Chinese regulators and Boeing recently met to discuss the 737 Max, potentially setting the stage for type’s return to service in Mainland China.
The meeting took place in the city of Zhoushan on 14 September, according to a Chinese language release from the Civil Aviation Authority of China (CAAC).
The meeting, which included officials from several regulatory bodies, reviewed the revised training regimen for the 737 series. The CAAC team also posed questions to Boeing.
Once these are resolved, the CAAC will revise documentation about the 737, which should set the stage for the reintroduction of the type by Chinese carriers.
Attendees also visited Boeing’s Zhoushan Completion and Delivery Centre for the 737 Max. The completions centre is a joint venture with Chinese airframer Comac, while the delivery centre is owned by Boeing.
Boeing says it continues ”to work with global regulators, including the CAAC, and our customers, to safely return the 737 Max to service worldwide.”
China is a key market for the 737 Max. Cirium fleets data indicate that Chinese airlines have taken delivery of 102 examples, with 229 on order.
Two fatal crashes of the 737 Max saw the CAAC become the first major regulator to ground the aircraft in March 2019, a restriction that remained in place until December 2021. Since then, deliveries to Chinese airlines have been frozen, and Chinese operators have yet to resume flying the type – even though beyond China the 737 Max has been back in service for most of 2022.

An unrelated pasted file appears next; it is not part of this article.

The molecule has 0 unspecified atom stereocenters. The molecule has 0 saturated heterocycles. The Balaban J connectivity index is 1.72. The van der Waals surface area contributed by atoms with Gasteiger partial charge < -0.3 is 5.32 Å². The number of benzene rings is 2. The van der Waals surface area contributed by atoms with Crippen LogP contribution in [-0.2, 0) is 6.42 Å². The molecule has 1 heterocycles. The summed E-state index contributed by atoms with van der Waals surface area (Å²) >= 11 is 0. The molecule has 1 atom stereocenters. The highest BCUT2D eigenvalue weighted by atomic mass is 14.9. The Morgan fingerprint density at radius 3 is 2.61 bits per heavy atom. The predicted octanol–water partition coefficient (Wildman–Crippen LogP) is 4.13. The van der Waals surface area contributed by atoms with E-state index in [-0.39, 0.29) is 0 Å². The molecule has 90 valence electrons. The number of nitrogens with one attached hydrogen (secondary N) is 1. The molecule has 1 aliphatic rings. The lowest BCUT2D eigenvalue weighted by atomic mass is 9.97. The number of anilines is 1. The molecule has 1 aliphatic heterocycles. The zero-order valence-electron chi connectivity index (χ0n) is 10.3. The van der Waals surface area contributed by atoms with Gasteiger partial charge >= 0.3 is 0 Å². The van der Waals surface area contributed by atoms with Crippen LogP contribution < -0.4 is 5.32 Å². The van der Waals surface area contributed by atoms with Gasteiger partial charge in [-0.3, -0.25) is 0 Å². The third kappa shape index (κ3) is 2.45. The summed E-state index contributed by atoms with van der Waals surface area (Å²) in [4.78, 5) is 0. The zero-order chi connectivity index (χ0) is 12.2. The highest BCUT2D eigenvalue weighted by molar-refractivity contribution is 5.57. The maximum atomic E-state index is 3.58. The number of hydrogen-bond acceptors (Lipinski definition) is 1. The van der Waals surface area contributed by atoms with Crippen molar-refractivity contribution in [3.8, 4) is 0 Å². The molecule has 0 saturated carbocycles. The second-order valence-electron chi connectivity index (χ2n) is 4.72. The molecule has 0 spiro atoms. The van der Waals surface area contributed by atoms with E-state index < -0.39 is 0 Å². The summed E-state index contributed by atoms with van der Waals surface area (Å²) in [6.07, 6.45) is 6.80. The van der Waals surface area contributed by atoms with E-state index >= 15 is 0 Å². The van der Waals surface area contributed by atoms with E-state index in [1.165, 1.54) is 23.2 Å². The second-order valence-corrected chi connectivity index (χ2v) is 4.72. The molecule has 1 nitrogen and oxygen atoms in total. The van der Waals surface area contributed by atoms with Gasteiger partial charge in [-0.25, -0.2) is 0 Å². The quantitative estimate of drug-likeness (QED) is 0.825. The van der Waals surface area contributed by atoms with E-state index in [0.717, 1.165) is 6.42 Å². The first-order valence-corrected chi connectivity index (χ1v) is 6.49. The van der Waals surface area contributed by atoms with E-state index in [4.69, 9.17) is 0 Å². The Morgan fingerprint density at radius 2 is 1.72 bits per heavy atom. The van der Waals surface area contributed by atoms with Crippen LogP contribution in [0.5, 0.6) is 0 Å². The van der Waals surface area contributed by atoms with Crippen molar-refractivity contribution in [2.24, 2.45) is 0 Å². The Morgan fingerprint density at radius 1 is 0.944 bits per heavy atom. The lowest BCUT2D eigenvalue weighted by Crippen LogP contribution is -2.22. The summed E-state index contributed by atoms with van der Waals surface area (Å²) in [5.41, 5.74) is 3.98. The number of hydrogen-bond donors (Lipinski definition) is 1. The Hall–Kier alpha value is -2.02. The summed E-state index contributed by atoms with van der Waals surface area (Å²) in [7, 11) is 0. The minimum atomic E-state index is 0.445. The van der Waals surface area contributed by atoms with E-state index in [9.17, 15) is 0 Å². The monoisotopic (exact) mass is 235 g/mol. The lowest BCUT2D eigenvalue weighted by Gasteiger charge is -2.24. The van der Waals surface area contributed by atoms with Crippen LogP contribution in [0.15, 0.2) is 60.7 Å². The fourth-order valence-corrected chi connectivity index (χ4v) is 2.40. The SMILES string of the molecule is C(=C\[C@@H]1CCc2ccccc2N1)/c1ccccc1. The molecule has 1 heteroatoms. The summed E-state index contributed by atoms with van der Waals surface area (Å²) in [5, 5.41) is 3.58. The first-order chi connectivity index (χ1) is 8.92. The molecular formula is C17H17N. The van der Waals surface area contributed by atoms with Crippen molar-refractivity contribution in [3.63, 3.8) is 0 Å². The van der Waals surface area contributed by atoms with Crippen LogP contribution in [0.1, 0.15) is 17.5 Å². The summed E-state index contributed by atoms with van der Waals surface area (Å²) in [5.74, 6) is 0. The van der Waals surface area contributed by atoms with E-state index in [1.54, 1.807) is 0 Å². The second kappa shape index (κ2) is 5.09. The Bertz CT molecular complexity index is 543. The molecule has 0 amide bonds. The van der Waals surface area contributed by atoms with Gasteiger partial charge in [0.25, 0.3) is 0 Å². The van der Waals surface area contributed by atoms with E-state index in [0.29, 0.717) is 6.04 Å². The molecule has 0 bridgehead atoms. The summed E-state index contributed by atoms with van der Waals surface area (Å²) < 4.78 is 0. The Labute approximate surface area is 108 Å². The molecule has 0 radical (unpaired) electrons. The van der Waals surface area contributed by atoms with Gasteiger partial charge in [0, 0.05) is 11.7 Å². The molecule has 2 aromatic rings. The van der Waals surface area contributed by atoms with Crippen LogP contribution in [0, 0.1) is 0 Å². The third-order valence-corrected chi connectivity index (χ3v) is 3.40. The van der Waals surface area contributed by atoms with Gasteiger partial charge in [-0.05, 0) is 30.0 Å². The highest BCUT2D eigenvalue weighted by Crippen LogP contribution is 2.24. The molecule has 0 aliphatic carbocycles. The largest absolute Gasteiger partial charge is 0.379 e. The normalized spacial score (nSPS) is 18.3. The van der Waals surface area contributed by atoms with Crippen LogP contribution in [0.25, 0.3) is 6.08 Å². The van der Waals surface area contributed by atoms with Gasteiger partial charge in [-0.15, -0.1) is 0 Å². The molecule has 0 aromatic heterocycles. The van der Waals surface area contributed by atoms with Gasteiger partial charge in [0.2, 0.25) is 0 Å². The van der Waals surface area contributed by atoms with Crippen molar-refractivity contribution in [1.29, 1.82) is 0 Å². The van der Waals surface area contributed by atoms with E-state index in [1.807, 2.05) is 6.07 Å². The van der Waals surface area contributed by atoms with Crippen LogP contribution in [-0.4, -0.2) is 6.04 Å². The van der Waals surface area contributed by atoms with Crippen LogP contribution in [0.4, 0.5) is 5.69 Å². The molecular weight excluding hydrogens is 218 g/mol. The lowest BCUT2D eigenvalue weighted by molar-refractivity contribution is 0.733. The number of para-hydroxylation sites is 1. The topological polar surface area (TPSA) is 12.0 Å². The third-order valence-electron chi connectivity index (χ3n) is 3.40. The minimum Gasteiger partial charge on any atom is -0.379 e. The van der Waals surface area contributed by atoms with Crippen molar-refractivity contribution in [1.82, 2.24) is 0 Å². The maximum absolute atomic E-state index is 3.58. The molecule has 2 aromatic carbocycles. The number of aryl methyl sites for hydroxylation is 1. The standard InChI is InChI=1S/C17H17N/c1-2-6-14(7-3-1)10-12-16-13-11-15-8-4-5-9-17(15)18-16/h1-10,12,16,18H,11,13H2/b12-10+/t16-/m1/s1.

There are signs that Boeing is getting impatient.
On 15 September Boeing chief executive Dave Calhoun said that a small number of 737 Max jets bound for China are being re-marketed to other carriers.
“I want to protect our customers in China, but we’re not going to wait forever,” said Calhoun. “You’ve got to move them and there is a big market for them.”
He also underlined that Chinese deliveries have yet to recommence: “We’re not delivering airplanes to China. We certainly wish we could. We are remarketing a small portion of them, and we continue to defer production of any Chinese airplanes.”
He indicated that whether Boeing remarkets more Chinese 737 Max jets depends on how events unfold.
Despite the apparent grounds for optimism the CAAC meeting represents, Boeing still appears to face challenging geopolitical headwinds in relation to China.
A day after Calhoun’s remarks, China’s Ministry of Foreign Affairs announced unspecified sanctions against Ted Colbert, chief executive of Boeing Defense, Space & Security, and Gregory Hayes, chairman and chief executive of Raytheon Technologies.
Beijing imposed the sanctions in a fit of anger about a US government arms package to self-governing Taiwan, which includes 100 air-to-air AIM-9X Sidewinders made by Raytheon and 60 anti-ship AGM-84 Harpoon missiles built by Boeing.
This story has been updated with a statement from Boeing